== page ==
Celebrating female artists

Happy International Women’s Day!


Rhodes Contemporary Art celebrates female artists year round, but today we would like to take a moment to shine a light on all the women creatives, including our wonderful artists - Cat Spilman, Jess Cochrane, Grace Tobin, Cathy Tabbakh, Zoë Hoare, Yool Kim, Anoushka Mirchandani, Flora Castiglia and Ces McCully – whose works deal with the themes of modern feminism and what it feels like to be a woman in society today, through their own unique styles, mediums and approaches.

Cat Spilman’s expressive and spontaneous works, such as She Would Pick the Flowers, address themes of separation, belonging, modern feminism and motherhood. Her conscious decision to limit the colour palette, finding two tones which worked together well, allows the true focus of the work to be in the composition and energy.



Cat Spilman
Far More Fantastic (Diptych), 2023
House Paint and Crayon on Canvas
Unique Signed Original
113 x 140 cm (44 1/2 x 55 1/8 in)



Jess Cochrane plays on the ideas of pop culture, reflecting upon insecurities and perfectionism in the modern world. Her works, such as Hyacinth, succeeds in both - providing a highly aesthetical experience as well as leaving the viewers with the question: how these paintings make us feel when we understand the absurdity of our past and sadly, the outdated and subversive feminine beauty that still exists today.



Jess Cochrane
Vitamin C but the C is for Commodity, 2022
Acrylic and pastel on digital photograph on satin paper woven collage
84 x 59 cm (33 1/8 x 23 1/4 in)



Grace Tobin’s gentle patterns and reconstructed forms challenge our sense of perspective and investigate the relationship with the environments we inhabit. Her works, such as 10 o’clock re-imagine how our space mirrors the psychological and physiological connections we create in our world through the combination of dream-like spaces and graphic stylisation.



Grace Tobin
Midnight Bloom, 2022
Oil on Canvas
Unique Signed Original
56 x 36 cm (22 x 14 1/8 in)



Cathy Tabbakh mainly uses pots, vases, plants and surreal objects from her home - lockdown pushed her to simply look around and find inspiration in the everyday objects that can easily be forgotten. Her colourful works like Fishy Zebrina collide imaginary forms with existing landscapes, through the use or architectural and botanical elements, creating bold, bright, sometimes surreal imagery.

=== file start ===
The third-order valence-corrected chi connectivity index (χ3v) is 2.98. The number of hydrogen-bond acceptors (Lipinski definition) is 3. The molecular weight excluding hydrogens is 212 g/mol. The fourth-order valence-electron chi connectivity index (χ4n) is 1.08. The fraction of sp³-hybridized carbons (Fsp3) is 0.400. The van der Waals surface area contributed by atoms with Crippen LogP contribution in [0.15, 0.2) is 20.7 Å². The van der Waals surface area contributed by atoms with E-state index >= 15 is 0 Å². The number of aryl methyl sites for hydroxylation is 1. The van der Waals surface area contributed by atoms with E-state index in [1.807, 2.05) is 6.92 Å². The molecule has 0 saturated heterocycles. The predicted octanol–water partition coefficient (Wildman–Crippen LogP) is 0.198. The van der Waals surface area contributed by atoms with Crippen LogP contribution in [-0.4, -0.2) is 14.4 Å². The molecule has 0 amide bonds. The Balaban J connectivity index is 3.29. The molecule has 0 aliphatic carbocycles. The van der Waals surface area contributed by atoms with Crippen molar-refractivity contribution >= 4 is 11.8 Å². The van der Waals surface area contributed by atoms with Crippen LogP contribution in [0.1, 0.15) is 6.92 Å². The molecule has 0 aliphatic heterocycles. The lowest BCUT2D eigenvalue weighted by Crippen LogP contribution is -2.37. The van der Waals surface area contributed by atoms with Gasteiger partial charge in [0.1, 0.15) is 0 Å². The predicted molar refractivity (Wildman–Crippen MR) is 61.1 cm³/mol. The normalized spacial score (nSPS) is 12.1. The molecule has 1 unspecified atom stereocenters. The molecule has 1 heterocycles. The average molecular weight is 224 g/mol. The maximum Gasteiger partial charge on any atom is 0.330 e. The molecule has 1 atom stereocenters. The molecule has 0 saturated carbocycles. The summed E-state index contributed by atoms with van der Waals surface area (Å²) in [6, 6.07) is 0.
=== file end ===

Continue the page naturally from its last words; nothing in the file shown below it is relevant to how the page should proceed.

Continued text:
Cathy Tabbakh
Posing Fish, 2022
Acrylic on Cotton Rag Paper
Framed in Wood
30 x 21 cm (11 3/4 x 8 1/4 in)



Zoë Hoare explores the transformation taking place when something dimensional is wrapped or covered in a semi-translucent material. Ethereal and serene, her works like Pink Cadillac are infused with a sense of illusion.



Zoë Hoare
Tiny Moon, 2022
Cut Paper Under Frosted Acrylic in White Box Frame
Unique Signed Original
40 x 30 x 3 cm (15 3/4 x 11 3/4 x 1 1/8 in)



Anoushka Mirchandani’s works are informed both by her cultural upbringing in India, and her personal discoveries and growth in the United States. Through her distinct minimalistic style and warm colours like on her work titled Awaken she explores what it feels like to be a woman in society today.


Anoushka Mirchandani
 Perch, 2021
Oil and oil pastel on canvas
91.44 x 60.96 cm (36 x 24 in)


Contemplative and visually compelling, Flora Castiglia’s paintings, like Try and Untitled, explore the relationship between the inside and the outside together with the perception of our own bodies within these realms. She transforms and merges interior and exterior worlds, creating an interdimensional space where potted plants and mountains exist within one abstract space organically.



Flora Castiglia
Try, 2022
Acrylic, Marker Pen, Oil Stick and Pencil on Canvas
140 x 280 cm (55 1/8 x 110 1/4 in)



Ces McCully navigates the themes of identity through minimalistic forms, type-led composition and restrained yet colourful palettes. Her works, such as Much Better IRL are filled with messages that often express confession and secret thoughts, giving expression to our ‘shadow-selves’, challenging the false face of our online personas.



Ces McCully
Just nod your head and smile, 2022
Oil on canvas
140 x 160 cm (55 1/8 x 63 in)


Yool Kim is a contemporary Korean artist, based in Seoul. In her mixed-media artworks, she navigates and explores the ideas of identity and subconsciousness.

Kim’s maximalist approach expresses a series of fast-paced thoughts and emotions. Flowing and overlapping, her work comes together in a chaotic mix that represent personal yet almost universal human experience.


Yool Kim
Play With Me, 2022
Mixed Media on Linen
Unique Signed Original
65.1 x 53 cm (25 5/8 x 20 7/8 in)



For more information on any of the artists or works listed, email

March 8, 2023
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